This is a guest post by Carrie Mage, a high school teacher of ELs from Ontario.

One, among many practices I have noted that we can lose sight of as educators of students in the upper grades, is the benefit of the read-aloud to secondary school students (in my board that includes students from approximately 13 to 21 years).  Sure, we have students read pieces, or even engage in a class novel at this stage, but do we truly allow our older students to fall in love with literature? Do we model what good reading and phrasing sounds like (so important for our ELLs)?

During the first week of school this year, when I looked out at a sea of new faces in the room and saw them looking back at me with a “wait, what?” look as I held up a picture book, I explained to them that I will be reading aloud to them every day in class, and that this book was simply one of many.  

I reminded them that it was an adult that wrote the book!  I reminded them that the artwork in the book is done by someone who is passionate about bringing the author’s words to life, and finally, I asked that they be patient with me as I try some books out over the next couple of weeks and will be asking for their feedback in selecting new titles.  

By day six (week two), there was no further need to convince them to listen to a story, in fact, they asked for it, “You will read a story to us today, Miss?”

Convincing Older Students that Picture Books are Cool!

I read the book The Name Jar in the first week as I had a new student join our class from China, and she was interested in an “American style” name over her Chinese name. In fact, she had already chosen an American name before she arrived in my class.  

The Name Jar is about Unhei (pronounced Yoon-Hey) leaving all that she knows in Korea to move to the United States.  Before leaving, her grandmother gives her a wooden block with her name engraved on it in Korean. When Unhei comes to the U.S., she is very anxious about starting school.  Her first interaction with the other children on the bus isn’t a good one as none of them can pronounce her name. They start making fun of her name which makes Unhei feel terrible.

She decides that she wants to give herself an American name and looks for suggestions from classmates.  The name jar gets filled with American names suggested by her classmates. She reads many of the names, but doesn’t feel comfortable with any of them.

During this time, a young boy, Joey, befriends Unhei and helps her to appreciate her name.  In the end, Unhei finally decides that she likes her name (which means grace) best of all, and teaches the class about her name and how to pronounce it.  Joey truly shows great friendship throughout the story by accepting Unhei’s name.

We started reading aloud with the goal of simply enjoying a story someone in the room could really relate to.  After we finished, my newcomer from China told me that I could call her by her Chinese name – Haiyi – if I wanted to, and of, course I agreed (as long as she demand my pronunciation improve over time).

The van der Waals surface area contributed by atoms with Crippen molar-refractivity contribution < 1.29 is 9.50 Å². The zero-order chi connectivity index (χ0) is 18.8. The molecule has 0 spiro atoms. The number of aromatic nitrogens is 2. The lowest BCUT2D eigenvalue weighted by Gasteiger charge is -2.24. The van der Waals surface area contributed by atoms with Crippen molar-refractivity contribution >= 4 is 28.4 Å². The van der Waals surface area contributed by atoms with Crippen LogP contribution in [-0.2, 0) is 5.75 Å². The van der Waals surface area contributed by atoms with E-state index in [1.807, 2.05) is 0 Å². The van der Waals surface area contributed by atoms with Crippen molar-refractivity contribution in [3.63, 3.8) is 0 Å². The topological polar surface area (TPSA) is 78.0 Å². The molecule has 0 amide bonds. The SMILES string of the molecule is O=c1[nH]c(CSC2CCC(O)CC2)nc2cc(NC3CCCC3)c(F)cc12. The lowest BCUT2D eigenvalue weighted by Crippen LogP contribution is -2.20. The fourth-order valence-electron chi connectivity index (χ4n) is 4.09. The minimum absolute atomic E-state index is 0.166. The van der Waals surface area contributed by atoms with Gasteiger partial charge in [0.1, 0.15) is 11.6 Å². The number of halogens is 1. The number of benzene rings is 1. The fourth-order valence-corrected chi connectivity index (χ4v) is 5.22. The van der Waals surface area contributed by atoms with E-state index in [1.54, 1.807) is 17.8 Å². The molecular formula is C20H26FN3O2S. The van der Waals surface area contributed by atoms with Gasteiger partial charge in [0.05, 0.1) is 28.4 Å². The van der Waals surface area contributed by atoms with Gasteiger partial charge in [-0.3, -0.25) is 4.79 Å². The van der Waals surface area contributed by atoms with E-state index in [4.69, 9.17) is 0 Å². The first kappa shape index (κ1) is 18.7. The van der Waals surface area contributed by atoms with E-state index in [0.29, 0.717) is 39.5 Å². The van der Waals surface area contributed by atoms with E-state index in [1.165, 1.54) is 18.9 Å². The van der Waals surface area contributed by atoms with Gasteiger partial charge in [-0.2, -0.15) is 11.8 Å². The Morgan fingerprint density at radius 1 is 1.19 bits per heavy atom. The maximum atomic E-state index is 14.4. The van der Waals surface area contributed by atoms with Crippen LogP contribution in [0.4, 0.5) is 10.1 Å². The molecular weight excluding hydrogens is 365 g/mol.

I guessed she picked an American name because she wanted to fit in and she recognizes how difficult it is for us to pronounce her name properly.  After reading The Name Jar, she still wanted to be accepted, but acceptance now meant acknowledging her Chinese name.   

Would this conversation have happened without this picture book? Perhaps, but it was a gentle, subtle way to get students to think deeply.

Why Do Read Alouds

I begin read alouds by telling the students why I chose the book.  In the case that a student has chosen a book for read aloud, they share why they want it read.  Below are the reasons we choose a book for read alouds grouped under two categories:

Reading reasons:

  • Fosters a love of reading
  • Models reading for pleasure
  • Raises the comprehension
  • Provides an opportunity to hear a text read fluently
  • Provides text-to-self-text-world connections
  • Invites students to make predictions and inferences

Language reasons:

  • Provides opportunities for authentic talk
  • Teaches words in context, not in isolation
  • Builds connections to other content areas
  • Gives students a solid example of phrasing
  • Creates a safe environment, which reduces the affective filter (Krashen)
  • Exposes students to various genres of writing
  • Builds rapport between teachers and students

One of the main reasons to do a read aloud is to raise the comprehension level of ELs.  If we simply ask students to read to themselves, not everyone is on the same level, so they’ll have different levels of comprehension, notice different things, and finish at different times.  However, when we read an article aloud during the first reading, we can use clues as we read to help raise the level of comprehension.  In subsequent readings, students are given a chance to read independently, but to foster a discussion, we read aloud at least once at the beginning.

I begin with picture books because they are highly visual. It makes a read-aloud go smoothly when you do not have to stop to define words or provide context when a picture can do that for you.  After all, this is about fostering a love of reading!

One of my first read alouds this year and one of my favorite picture books is Shel Silverstein’s, The Giving Tree.  This book is all about a tree, that wanted nothing more than to see a boy happy.  The “boy” in the book comes to the tree all throughout his life, asking the tree for what it can give to make him happy. For example, he tells the tree he needs money, so the tree offers her apples to sell at the market to make money.  The tree never asks for anything in return. By the end of the story, the tree is just a stump, as the boy has taken everything she had. Near the end of the book, as the stump sees the boy(now an old man) approach her, she reminds him she has nothing left to give. The boy said he just needed a place to rest.  A stump is a great place to sit and rest, and the tree was happy.